Currency News News AUD EUR Australian Dollar Euro (AUD/EUR) Exchange Rate Fluctuates as Australian Private Sector Credit Disappoints

Australian Dollar Euro (AUD/EUR) Exchange Rate Fluctuates as Australian Private Sector Credit Disappoints

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Australian Private Sector Credit Falls Short – AUD Exchange Rates Waver

The Australian Dollar Euro (AUD/EUR) exchange rate fluctuated on Wednesday, movements largely driven by mixed data releases for both Australia and the bloc.

On the Australian front, the Reserve Bank of Australia (RBA) revealed that total credit in the private sector increased at a slower pace than expected in January, printing at 4.9% year-on-year and 0.3% month-on-month.

These readings were on par with the previous period, but below the forecasts of 5.0% and 0.4% respectively.

This also included a drop in credit for businesses (-0.1% from 0.1%); a poor reflection on the Australian private sector.

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Analysts at TDS noted:

‘Housing credit also grew at the slowest rate in annual terms since May 2014. (…) Outside of housing, credit to businesses dropped by 0.1%, the first decline since February last year. Outside of owner occupier demand for credit, there is little evidence elsewhere for a demand in credit’.

This marked a rather subdued start to 2018 and limited demand for the Australian Dollar.

Euro (EUR) Exchange Rates Prove Volatile as Eurozone Inflation Sinks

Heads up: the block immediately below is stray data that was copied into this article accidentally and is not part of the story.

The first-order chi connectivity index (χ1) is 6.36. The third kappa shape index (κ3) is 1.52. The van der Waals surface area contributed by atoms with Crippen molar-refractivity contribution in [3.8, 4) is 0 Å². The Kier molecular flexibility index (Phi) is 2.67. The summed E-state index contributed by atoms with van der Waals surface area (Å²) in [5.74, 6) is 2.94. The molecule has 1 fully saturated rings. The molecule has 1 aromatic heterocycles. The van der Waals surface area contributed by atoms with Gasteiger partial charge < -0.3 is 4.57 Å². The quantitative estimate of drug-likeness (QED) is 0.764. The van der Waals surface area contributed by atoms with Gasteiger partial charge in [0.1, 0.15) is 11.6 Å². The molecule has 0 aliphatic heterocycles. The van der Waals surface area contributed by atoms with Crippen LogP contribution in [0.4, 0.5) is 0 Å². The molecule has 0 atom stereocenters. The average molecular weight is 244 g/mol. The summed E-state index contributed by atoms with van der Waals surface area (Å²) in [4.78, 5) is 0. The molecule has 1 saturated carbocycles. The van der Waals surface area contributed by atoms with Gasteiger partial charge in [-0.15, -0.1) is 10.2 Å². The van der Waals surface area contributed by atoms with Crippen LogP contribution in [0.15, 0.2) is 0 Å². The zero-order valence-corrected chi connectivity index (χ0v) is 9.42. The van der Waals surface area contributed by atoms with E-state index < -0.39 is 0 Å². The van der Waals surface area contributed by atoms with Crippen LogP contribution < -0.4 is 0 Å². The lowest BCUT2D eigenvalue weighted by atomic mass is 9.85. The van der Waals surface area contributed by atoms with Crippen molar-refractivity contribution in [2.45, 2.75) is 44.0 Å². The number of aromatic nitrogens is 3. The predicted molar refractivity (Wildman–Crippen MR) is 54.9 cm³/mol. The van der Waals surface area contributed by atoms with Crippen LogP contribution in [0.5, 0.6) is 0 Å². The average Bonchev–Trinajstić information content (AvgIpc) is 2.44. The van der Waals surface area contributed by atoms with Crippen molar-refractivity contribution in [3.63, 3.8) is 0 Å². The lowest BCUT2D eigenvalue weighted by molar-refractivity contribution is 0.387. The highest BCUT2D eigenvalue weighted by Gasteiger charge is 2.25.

Euro (EUR) exchange rates encountered volatility on Wednesday, moving in reaction to a disappointing drop in the bloc’s inflation estimates for February and an upbeat German unemployment print.

According to Eurostat, inflation in the bloc fell to its lowest level in over a year in February, with the headline year-on-year reading estimated at 1.2%, down from the previous period’s 1.3%.

This was largely due to a decline in energy prices and a pull-back in food prices, similar to Germany’s figures yesterday.

This is, of course, an even greater distance from the European Central Bank’s (ECB) target of 2%, though markets have already largely priced in the likelihood that the central bank will not be adjusting its monetary policy for some time.

In other news Germany’s economy continues to fire on all cylinders it would seem, with their unemployment rate holding at historic lows of 5.4% in February and the number of people out of work falling by 22,000.

This underlined the fact that the German labour market continues to develop positively, with demand for workers within Germany remains at high levels.

Australian Dollar Euro (AUD/EUR) Exchange Rate Forecast: Australian Manufacturing Figures Imminent

The Australian Dollar Euro (AUD/EUR) exchange rate could see additional movement this evening on the release of Australia’s AiG performance of manufacturing index, with markets expecting a contraction in the reading from 58.7 to 57.

If this occurs then it would be the end of a massive 16-month run of expansion within the sector (the longest growth run since 2005), a prospect that could leave the ‘Aussie’ Dollar floundering.

In other news the Euro will see even more movement as we move into March with Germany’s Social Democrats (SPD) due to vote on the renewal of a coalition deal with Chancellor Angela Merkel’s Conservatives (CDU).

Many within the SPD are against the prospect of working alongside the CDU again after the recent disappointing election defeat, but Merkel’s concessions (particularly in regards to ceding the Ministry of Foreign Affairs and Finance) could be enough to clinch the deal.

This would appease the markets and likely send the Euro higher, as it would remove the possibility of Germany returning to the polls (an event that would include a substantial amount of uncertainty).

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